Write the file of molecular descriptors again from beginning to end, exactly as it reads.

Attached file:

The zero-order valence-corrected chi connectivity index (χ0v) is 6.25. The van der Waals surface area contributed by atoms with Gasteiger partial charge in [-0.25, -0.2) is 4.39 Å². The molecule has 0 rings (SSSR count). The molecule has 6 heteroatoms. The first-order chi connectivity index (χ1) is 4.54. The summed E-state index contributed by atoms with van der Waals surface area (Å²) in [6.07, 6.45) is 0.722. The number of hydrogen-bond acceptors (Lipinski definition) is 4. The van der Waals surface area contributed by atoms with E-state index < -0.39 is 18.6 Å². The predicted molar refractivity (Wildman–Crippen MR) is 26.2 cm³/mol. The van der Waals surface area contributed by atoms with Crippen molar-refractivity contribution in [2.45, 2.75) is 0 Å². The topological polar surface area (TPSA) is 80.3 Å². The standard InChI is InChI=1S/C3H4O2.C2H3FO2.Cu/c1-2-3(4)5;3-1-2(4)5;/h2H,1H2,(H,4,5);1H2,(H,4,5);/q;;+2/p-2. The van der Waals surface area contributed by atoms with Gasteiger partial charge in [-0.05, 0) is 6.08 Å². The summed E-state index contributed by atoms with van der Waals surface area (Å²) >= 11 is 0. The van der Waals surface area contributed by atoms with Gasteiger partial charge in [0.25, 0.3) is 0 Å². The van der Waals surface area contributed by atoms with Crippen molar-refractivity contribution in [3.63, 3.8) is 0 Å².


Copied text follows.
The zero-order valence-corrected chi connectivity index (χ0v) is 6.25. The van der Waals surface area contributed by atoms with Gasteiger partial charge in [-0.25, -0.2) is 4.39 Å². The molecule has 0 rings (SSSR count). The molecule has 6 heteroatoms. The first-order chi connectivity index (χ1) is 4.54. The summed E-state index contributed by atoms with van der Waals surface area (Å²) in [6.07, 6.45) is 0.722. The number of hydrogen-bond acceptors (Lipinski definition) is 4. The van der Waals surface area contributed by atoms with E-state index < -0.39 is 18.6 Å². The predicted molar refractivity (Wildman–Crippen MR) is 26.2 cm³/mol. The van der Waals surface area contributed by atoms with Crippen molar-refractivity contribution in [2.45, 2.75) is 0 Å². The topological polar surface area (TPSA) is 80.3 Å². The standard InChI is InChI=1S/C3H4O2.C2H3FO2.Cu/c1-2-3(4)5;3-1-2(4)5;/h2H,1H2,(H,4,5);1H2,(H,4,5);/q;;+2/p-2. The van der Waals surface area contributed by atoms with Gasteiger partial charge in [-0.05, 0) is 6.08 Å². The summed E-state index contributed by atoms with van der Waals surface area (Å²) >= 11 is 0. The van der Waals surface area contributed by atoms with Gasteiger partial charge in [0.25, 0.3) is 0 Å². The van der Waals surface area contributed by atoms with Crippen molar-refractivity contribution in [3.63, 3.8) is 0 Å².